6. Personal Property a. Coin collection, valuable stamps, jewelry, vehicles, etc. b. Receipted at fair market value or appraised values 7. Loan Agreements a. Charity receives all income from the principal amount b. Principal is returned to lender at agreed time (no tax receipt) 8. Qualified Securities a. Deemed to be disposed of, and receipted, at fair market value b. Only part of capital gain is taxable, but a full tax credit is allowed c. Government requires only one-quarter of the capital gain to be included in income instead of one-half as in all other cases 9. RRSP’s, RRIF’s, pension funds, etc. a. Some people have sufficient sources of income without these additional funds b. Including these accumulated amounts in a will can greatly reduce or eliminate income taxes at death 10. Cash Gifts a. Make this a regular item in your budget b. This is unrelated to impulse giving and is never reduced by it

Highly recommended books: Randy Alcorn, The Treasure Principle: Discovering the Secret of Joyful Giving (Sisters, Ore.: Multnomah Publishers, 2001) Randy Alcorn, Money, Possessions, and Eternity (Rev. ed. Wheaton, Ill.: Tyndale House Publishers, 2003) John Piper, Money: The Currency of Christian Hedonism (Chattanooga, Tenn.: Generous Giving, 2005) Ron Blue with Jodie Berndt, Generous Living: Finding Contentment through Giving (Grand Rapids, Mich.: Zondervan Publishing House, 1997) Other recommended books: Warren W. Wiersbe, comp., Classic Sermons on Stewardship The Kregel Classic Sermons Series (Grand Rapids, Mich.: Kregel Publications, 1999) R.G. LeTourneau, Mover of Men and Mountains: The Autobiography of R.G. LeTourneau (Chicago, Ill.: Moody Press, 1972) Michael O’Hurley-Pitts, The Faithful Steward: Reclaiming Stewardship for Christ’s Kingdom (Elmira, ON.: Canadian Council of Christian Charities, 2002) John R. W. Stott, Stott on Stewardship: Ten Principles of Christian Giving (Chattanooga, Tenn.: Generous Giving, 2003) Valuable websites: www.generousgiving.org www.crown.org www.csservices.ca www.cccc.org/contents.php?area=x&id=1010

GIVING IS AN INVESTMENT, NOT AN EXPENSE.


Do Your Givin’ While You’re Livin’ Then You’re Knowin’ Where It’s Goin’ I’ll tell you the story of Frederick R. Birch, Who once was the wealthiest man in his church. He owned hotels and factories, bullion and stock, Gilt edged investments as solid as rock. And “most of his wealth,” he so frequently said, “Shall go to the Lord just as soon as I’m dead.” So he made out his will, bequests large and small, Not a good cause was missed, he remembered them all.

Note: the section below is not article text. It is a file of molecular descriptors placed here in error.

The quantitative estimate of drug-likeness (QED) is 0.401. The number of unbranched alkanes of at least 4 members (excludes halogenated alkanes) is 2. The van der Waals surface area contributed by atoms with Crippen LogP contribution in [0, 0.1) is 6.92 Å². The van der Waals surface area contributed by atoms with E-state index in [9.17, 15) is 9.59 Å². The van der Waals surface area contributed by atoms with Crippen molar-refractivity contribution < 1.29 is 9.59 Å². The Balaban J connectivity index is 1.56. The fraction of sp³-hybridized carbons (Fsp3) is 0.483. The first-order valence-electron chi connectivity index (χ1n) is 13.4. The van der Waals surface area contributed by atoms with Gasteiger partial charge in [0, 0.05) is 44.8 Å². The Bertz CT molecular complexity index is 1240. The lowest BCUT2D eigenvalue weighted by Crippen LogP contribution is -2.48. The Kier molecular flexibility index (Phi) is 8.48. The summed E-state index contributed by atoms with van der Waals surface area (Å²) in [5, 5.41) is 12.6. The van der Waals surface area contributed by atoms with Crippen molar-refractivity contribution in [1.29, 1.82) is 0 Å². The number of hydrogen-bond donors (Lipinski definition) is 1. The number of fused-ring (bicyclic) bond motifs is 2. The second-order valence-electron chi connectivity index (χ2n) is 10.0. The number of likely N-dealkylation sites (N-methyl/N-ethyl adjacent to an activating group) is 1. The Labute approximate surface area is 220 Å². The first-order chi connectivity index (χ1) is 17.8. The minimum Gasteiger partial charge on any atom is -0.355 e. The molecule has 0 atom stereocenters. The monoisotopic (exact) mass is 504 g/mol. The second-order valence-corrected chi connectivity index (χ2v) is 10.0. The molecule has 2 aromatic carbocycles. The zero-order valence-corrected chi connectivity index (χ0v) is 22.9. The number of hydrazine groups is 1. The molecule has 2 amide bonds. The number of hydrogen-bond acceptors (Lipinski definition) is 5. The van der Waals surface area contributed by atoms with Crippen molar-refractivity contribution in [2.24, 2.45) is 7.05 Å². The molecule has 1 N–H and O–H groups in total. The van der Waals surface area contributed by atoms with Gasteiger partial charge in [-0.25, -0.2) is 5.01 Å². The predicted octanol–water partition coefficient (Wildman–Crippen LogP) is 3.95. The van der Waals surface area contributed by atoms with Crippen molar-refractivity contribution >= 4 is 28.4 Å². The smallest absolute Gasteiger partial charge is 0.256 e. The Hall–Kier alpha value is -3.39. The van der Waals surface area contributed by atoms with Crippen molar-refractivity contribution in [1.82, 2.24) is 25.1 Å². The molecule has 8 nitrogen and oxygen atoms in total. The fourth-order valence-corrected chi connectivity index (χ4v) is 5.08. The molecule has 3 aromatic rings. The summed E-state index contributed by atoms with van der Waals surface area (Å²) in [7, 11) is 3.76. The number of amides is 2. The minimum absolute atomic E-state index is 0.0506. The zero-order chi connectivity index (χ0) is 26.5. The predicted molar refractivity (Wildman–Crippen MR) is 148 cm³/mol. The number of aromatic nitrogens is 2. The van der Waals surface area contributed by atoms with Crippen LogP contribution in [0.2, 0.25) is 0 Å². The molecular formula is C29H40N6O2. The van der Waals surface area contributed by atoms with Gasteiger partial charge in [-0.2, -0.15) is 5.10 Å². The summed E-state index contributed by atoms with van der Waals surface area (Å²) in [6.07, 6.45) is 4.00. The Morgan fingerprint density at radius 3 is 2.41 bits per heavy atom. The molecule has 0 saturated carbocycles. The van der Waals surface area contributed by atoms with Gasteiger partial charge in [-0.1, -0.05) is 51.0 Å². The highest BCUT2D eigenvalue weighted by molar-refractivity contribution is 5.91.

But the day after he was one hundred and seven, A germ slipped on through and sent Frederick to heaven. So they laid Frederick R. Birch low in his grave And his relatives gathered in solemn enclave.

Lawyer Smith read the will in a deep voice and round, But there wasn’t a named legatee to be found. The little home church he had loved in his youth Had closed its front doors and ceased spreading To his own little church in the village he planned, the truth. New carpet and pews, and an organ so grand. For his pastor a new house His pastor had died penniless long before with rooms large and nice, And the Sunday School library existed no more. To the Sunday School library, a generous slice. The local college they found when they wrote, Was long ago sold on account of a note. Another large gift to their own local college Where young folks were taught So his ungodly relatives each took a slice the essentials of knowledge. And his lawyer forgot and paid himself twice, The youth group at church, And there wasn’t a friend and there wasn’t a board, room and tuition, mourner For any of them choosing to join foreign Not even the paper boy down on the corner. missions. And Satan, still smiling, Now Satan stood by with a devilish grin, turned to tasks fresh and new. Seeing all that old Frederick R. planned to put in. Now brothers, let this be a lesson to you. “Ahem,” said the devil concealing a smile, Give all that you can “I’ll see that this old rascal lives a long while.” while you’re still ‘live and strong And update your will often, So Satan chased off every menacing germ Frederick R. Birch was wrong! And sprayed with hellseptic each threatening worm, ‘Til not a disease could get near brother Birch And his excellent health was the talk of the church. At sixty, Frederick was hearty and hale, At seventy, he still hadn’t started to fail. At eighty his step was still youthful and spry, At ninety they wondered if he’d ever die.


To book a seminar for your church or small group meeting, please contact us at the address below. We are not experts—only stewards with a heart to see God’s work done through His faithful and committed servants. We greatly desire to serve those servants.

www.cccc.org A financial planning booklet courtesy of OM Canada 212 West Street • Port Colborne, ON • L3K 4E3 • Tel: 1–877–487–7777 info@cdn.om.org • www.omcanada.org